Today the European Parliament’s Committee on Civil Liberties, Justice and Home Affairs decided in a meeting to protect citizen’s privacy from intrusion from internet giants like Google and Yahoo. The legislation was moved through the parliament by Germany, one of the countries that had serious reservations about US spying on other diplomats besides its own civilians.
Activist organizations like Access working toward digital freedom had started notifying people via email about the European Parliament’s coming meeting few days ago. Access also created an online form to let the European Parliament know how many people stood up for privacy.
“Better privacy in Europe means better privacy for us all, but the proposal has been under full-scale attack from foreign governments (mostly the US) and corporate lobbyists,” Access wrote in its email notification to subscribers.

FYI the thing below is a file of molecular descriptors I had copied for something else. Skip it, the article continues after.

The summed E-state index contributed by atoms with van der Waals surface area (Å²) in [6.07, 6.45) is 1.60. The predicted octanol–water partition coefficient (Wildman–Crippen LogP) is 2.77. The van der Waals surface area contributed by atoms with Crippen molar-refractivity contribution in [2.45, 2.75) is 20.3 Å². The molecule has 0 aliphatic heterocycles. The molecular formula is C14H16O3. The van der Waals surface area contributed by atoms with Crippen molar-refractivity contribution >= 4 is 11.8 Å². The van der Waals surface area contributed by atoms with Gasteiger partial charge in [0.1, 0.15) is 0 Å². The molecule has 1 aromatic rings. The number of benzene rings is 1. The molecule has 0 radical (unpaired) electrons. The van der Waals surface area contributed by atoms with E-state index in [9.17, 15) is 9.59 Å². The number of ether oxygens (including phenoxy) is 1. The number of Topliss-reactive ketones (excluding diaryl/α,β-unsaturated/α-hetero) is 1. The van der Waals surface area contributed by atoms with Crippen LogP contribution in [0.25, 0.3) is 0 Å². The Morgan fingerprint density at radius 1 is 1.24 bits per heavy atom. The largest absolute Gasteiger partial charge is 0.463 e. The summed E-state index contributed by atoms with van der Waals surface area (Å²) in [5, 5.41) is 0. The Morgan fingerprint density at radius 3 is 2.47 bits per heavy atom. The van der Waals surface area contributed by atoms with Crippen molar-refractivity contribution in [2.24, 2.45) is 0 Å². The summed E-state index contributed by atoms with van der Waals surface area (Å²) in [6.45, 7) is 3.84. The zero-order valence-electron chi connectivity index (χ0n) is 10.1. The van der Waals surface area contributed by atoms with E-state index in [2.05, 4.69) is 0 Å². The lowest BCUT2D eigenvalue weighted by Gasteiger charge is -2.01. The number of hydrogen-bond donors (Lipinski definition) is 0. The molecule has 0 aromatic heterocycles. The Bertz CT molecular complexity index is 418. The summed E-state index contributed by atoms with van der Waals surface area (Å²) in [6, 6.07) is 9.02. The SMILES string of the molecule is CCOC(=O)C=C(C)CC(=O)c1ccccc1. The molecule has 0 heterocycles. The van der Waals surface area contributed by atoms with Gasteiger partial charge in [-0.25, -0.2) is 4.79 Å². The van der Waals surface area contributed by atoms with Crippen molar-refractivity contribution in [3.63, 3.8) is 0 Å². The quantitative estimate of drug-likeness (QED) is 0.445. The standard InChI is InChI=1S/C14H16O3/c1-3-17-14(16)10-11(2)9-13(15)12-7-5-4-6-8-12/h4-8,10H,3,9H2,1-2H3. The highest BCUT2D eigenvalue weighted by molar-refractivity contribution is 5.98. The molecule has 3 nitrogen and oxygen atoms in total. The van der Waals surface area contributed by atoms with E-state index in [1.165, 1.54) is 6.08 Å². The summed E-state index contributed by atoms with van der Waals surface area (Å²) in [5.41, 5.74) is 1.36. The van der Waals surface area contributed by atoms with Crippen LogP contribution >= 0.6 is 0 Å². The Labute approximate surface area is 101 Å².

The issue of American government spying on civilians and international diplomatic offices came to global attention with NSA whistleblower Edward Snowden’s revelations in June this year. The issue took US and the world by a storm that led to Snowden’s asylum in Russia and reservations of some states over NSA’s breach of privacy of personal and official online activity.
Today’s decision to shield citizen data from internet predators marks a landmark in Snowden’s mission of greater civilian freedom against governmental watchfulness and lack of accountability.